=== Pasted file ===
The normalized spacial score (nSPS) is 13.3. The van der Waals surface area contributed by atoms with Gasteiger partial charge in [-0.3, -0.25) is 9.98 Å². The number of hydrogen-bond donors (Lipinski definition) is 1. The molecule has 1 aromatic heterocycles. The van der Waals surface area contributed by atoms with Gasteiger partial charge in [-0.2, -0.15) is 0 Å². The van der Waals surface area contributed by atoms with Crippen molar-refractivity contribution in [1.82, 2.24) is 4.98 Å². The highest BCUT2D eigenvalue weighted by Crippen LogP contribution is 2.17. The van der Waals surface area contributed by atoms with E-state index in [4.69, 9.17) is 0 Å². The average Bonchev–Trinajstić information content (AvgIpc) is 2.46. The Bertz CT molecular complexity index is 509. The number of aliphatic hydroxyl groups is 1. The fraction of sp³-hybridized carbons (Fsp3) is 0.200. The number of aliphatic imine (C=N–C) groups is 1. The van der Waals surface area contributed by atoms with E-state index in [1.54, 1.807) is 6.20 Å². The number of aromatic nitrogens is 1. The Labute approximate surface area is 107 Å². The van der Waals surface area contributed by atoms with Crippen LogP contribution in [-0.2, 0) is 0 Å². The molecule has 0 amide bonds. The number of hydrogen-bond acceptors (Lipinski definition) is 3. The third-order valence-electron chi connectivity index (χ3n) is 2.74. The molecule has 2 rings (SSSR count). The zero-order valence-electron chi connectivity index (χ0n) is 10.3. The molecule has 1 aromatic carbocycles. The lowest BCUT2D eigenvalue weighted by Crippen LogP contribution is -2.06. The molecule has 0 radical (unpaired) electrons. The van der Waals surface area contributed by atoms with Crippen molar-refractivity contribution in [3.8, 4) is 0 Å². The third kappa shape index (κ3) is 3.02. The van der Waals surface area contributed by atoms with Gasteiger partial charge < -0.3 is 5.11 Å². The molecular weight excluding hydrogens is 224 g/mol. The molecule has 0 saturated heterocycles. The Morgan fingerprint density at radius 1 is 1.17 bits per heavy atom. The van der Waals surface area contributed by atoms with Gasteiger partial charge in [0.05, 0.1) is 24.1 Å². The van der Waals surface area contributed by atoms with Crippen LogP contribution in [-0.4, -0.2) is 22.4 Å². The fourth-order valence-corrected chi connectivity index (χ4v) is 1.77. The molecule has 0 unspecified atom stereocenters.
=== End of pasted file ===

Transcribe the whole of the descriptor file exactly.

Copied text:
The normalized spacial score (nSPS) is 13.3. The van der Waals surface area contributed by atoms with Gasteiger partial charge in [-0.3, -0.25) is 9.98 Å². The number of hydrogen-bond donors (Lipinski definition) is 1. The molecule has 1 aromatic heterocycles. The van der Waals surface area contributed by atoms with Gasteiger partial charge in [-0.2, -0.15) is 0 Å². The van der Waals surface area contributed by atoms with Crippen molar-refractivity contribution in [1.82, 2.24) is 4.98 Å². The highest BCUT2D eigenvalue weighted by Crippen LogP contribution is 2.17. The van der Waals surface area contributed by atoms with E-state index in [4.69, 9.17) is 0 Å². The average Bonchev–Trinajstić information content (AvgIpc) is 2.46. The Bertz CT molecular complexity index is 509. The number of aliphatic hydroxyl groups is 1. The fraction of sp³-hybridized carbons (Fsp3) is 0.200. The number of aliphatic imine (C=N–C) groups is 1. The van der Waals surface area contributed by atoms with E-state index in [1.54, 1.807) is 6.20 Å². The number of aromatic nitrogens is 1. The Labute approximate surface area is 107 Å². The van der Waals surface area contributed by atoms with Crippen LogP contribution in [-0.2, 0) is 0 Å². The molecule has 0 amide bonds. The number of hydrogen-bond acceptors (Lipinski definition) is 3. The third-order valence-electron chi connectivity index (χ3n) is 2.74. The molecule has 2 rings (SSSR count). The zero-order valence-electron chi connectivity index (χ0n) is 10.3. The molecule has 1 aromatic carbocycles. The lowest BCUT2D eigenvalue weighted by Crippen LogP contribution is -2.06. The molecule has 0 radical (unpaired) electrons. The van der Waals surface area contributed by atoms with Crippen molar-refractivity contribution in [3.8, 4) is 0 Å². The third kappa shape index (κ3) is 3.02. The van der Waals surface area contributed by atoms with Gasteiger partial charge < -0.3 is 5.11 Å². The molecular weight excluding hydrogens is 224 g/mol. The molecule has 0 saturated heterocycles. The Morgan fingerprint density at radius 1 is 1.17 bits per heavy atom. The van der Waals surface area contributed by atoms with Gasteiger partial charge in [0.05, 0.1) is 24.1 Å². The van der Waals surface area contributed by atoms with Crippen LogP contribution in [-0.4, -0.2) is 22.4 Å². The fourth-order valence-corrected chi connectivity index (χ4v) is 1.77. The molecule has 0 unspecified atom stereocenters.